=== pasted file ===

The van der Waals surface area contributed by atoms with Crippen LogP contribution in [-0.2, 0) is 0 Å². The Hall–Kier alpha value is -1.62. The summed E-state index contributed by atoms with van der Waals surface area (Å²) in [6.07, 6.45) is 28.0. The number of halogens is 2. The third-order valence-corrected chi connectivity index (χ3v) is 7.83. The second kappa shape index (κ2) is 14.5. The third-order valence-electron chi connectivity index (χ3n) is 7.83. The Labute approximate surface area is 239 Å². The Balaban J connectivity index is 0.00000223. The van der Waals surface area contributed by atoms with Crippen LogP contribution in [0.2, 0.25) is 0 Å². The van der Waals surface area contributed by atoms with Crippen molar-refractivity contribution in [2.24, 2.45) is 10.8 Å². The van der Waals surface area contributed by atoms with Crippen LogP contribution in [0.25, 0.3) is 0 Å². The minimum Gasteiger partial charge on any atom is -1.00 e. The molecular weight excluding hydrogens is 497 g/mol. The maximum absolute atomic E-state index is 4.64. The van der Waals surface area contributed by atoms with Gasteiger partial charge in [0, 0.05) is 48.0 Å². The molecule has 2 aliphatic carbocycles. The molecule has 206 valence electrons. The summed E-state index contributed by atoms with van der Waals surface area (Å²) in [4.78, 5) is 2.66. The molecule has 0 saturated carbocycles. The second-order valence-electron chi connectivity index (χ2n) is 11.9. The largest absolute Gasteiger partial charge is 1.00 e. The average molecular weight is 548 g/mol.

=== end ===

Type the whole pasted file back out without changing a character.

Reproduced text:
The van der Waals surface area contributed by atoms with Crippen LogP contribution in [-0.2, 0) is 0 Å². The Hall–Kier alpha value is -1.62. The summed E-state index contributed by atoms with van der Waals surface area (Å²) in [6.07, 6.45) is 28.0. The number of halogens is 2. The third-order valence-corrected chi connectivity index (χ3v) is 7.83. The second kappa shape index (κ2) is 14.5. The third-order valence-electron chi connectivity index (χ3n) is 7.83. The Labute approximate surface area is 239 Å². The Balaban J connectivity index is 0.00000223. The van der Waals surface area contributed by atoms with Crippen LogP contribution in [0.2, 0.25) is 0 Å². The van der Waals surface area contributed by atoms with Crippen molar-refractivity contribution in [2.24, 2.45) is 10.8 Å². The van der Waals surface area contributed by atoms with Crippen LogP contribution in [0.25, 0.3) is 0 Å². The minimum Gasteiger partial charge on any atom is -1.00 e. The molecular weight excluding hydrogens is 497 g/mol. The maximum absolute atomic E-state index is 4.64. The van der Waals surface area contributed by atoms with Gasteiger partial charge in [0, 0.05) is 48.0 Å². The molecule has 2 aliphatic carbocycles. The molecule has 206 valence electrons. The summed E-state index contributed by atoms with van der Waals surface area (Å²) in [4.78, 5) is 2.66. The molecule has 0 saturated carbocycles. The second-order valence-electron chi connectivity index (χ2n) is 11.9. The largest absolute Gasteiger partial charge is 1.00 e. The average molecular weight is 548 g/mol.